International Cesarean Awareness Network (ICAN) – Originally founded by one cesarean mother and outspoken advocate about the importance of limiting the number of cesarean births to medically necessary ones, and to support the psychological and physical healing of women who’ve undergone cesarean surgery. This is now the leading organization for information, support and advocacy for prevention of unnecessary cesarean births, healing from birth trauma resulting from cesarean births, and support for vaginal birth after cesarean (VBAC). With the increasing difficulty of women finding any birth attendant who will help them have a VBAC (and the restrictions placed upon midwives in hospitals and birth centers as well as home births) more and more women turn to ICAN to help them get informed, find help, and becoming empowered in their next birth, as well as to help them heal from the psychological wounds that many women experience from cesarean birth. ICAN also provides information on the risks, as well as potential benefits of cesarean birth on babies.

International Childbirth Education Association (ICEA) – One of the earliest childbirth education organizations in the world, which is also one of the larges. It today trains both professional birth educators and doulas and continues to hold annual conferences in the U.S.A. that are attended by people from around the world.

La Leche League International – The first grass-roots mother-to-mother group in the world to intentionally provide information and support for breastfeeding to any mother, anywhere. Today there are local La Leche support groups in communities worldwide. They are always free to anyone who comes and they always encourage women to come before the birth of their baby, to see breastfeeding and to learn about it’s benefits for mothers as well as babies, and to learn practical skills about the feminine “art” of breastfeeding. Their most well-known published work is the internationally renowned book, The Womanly Art of Breastfeeding.

Lamaze International – One of the original organizations in the U.S.A. formed to promote the idea that women and men benefit from formal childbirth education taught by professional birth “educators”. It continues to train birth educators and also now trains doulas. Lamaze holds annual conferences that bring together professionals and parents from around the world to hear practical knowledge and skills, as well as research evidence that will help promote and support women – and men – in making conscious choices about birth for themselves and their babies. In the 1990s this organization, which previously had been known as promoting hospital birth for all birth, made a radical shift at the level of the Board of Directors. From then on Lamaze has both supported and promoted the “evidence based” idea that birth can safely take place in any setting when the mother and baby are in good health. Today is also provides referrals to for prospective parents to the large network of Lamaze-trained birth educators. Lamaze now has begun a corporate entity as well, and offers various products they feel will help parents.

Midwives of North America (MANA) –This organization, which grew out of the late 1960s and early 1970s home birth movement in the U.S.A. became the foremost organization to promote home birth and home birth midwifery. It soon created a professional training code for midwives and for training professional midwives who could be licensed in their state (in the U.S.A.) In its decision-making has always worked using a challenging – and time-consuming – but important consensus model, believing fiercely in the equality of women and the importance of embracing and supporting all midwives everywhere. This is a unique stance in a world where most decisions in the professional world continue made by an elite group. MANA continues to now support and offer training that is non-university-based, including in independent midwifery programs and schools, as well as through the apprenticeship model. MANA is one of the few modern organizations that continues to support the practice of passing on knowledge and skills from one woman to another through apprenticeship. Today MANA provides information, support and continuing education for any professional who is interested in the “midwife model of care” and the “hands-on” practice of midwifery. Today it supports midwives practicing in all settings (home, birth center, clinics and hospitals). It continues to promote the belief that midwifery is a separate profession from both medicine and nursing and that training is best done when the aspiring midwife is not first trained as a nurse. This belief and model is supported by scientific evidence and practice in many countries in Europe. MANA conferences, like Midwifery Today conferences are known for creating an ongoing sense of community and inspiration, as well sharing scientific evidence and practical skill learning.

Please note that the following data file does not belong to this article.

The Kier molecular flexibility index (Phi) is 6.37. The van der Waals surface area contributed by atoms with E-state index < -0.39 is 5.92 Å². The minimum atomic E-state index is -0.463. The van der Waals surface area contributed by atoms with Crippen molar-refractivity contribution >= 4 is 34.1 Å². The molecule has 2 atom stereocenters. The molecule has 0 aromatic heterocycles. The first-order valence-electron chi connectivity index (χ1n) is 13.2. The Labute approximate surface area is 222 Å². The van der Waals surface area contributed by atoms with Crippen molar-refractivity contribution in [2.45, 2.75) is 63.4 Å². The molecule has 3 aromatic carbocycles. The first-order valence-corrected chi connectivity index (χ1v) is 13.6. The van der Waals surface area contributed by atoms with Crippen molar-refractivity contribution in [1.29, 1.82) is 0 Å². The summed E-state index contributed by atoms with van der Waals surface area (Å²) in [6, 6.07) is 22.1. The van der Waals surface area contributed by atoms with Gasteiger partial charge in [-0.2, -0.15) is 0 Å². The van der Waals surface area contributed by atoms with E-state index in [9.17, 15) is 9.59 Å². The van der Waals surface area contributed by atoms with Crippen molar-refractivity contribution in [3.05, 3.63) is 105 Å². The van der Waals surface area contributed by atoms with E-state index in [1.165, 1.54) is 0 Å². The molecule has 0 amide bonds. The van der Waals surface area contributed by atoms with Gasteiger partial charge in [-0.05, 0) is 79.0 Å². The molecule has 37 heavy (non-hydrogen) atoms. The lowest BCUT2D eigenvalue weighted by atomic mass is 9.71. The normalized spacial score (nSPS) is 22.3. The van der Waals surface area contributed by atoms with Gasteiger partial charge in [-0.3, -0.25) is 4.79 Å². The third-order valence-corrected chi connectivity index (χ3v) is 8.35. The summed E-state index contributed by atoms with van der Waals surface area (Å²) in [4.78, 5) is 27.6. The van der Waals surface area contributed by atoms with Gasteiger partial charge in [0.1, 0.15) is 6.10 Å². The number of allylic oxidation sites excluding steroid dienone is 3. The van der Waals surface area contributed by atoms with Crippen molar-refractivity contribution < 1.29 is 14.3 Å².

Midwifery Today – This now-respected publication was started by one forward-thinking practicing home birth midwife to providing information, practical ideas and skills, and support for aspiring and practicing midwives who wished to have home birth practices. It has become a print and on-line journey that is known for providing information about midwifery as it is practiced around the world, both by indigenous and village women and by modern (often college-educated) women. It is unique also for the regional conferences it holds around the world and across North America that bring together aspiring and practicing midwives to hear from highly-experienced and elder midwives practical skills and tools that they have found to be valuable. These conferences always include a strong element of community building and story-sharing that goes on late into the night. Nay hospital-based midwives and nurses, and some administrator and midwife educators now attend theses conference, to get back the “spirit” of midwifery. Many midwives keep a full library of every issue of this journal.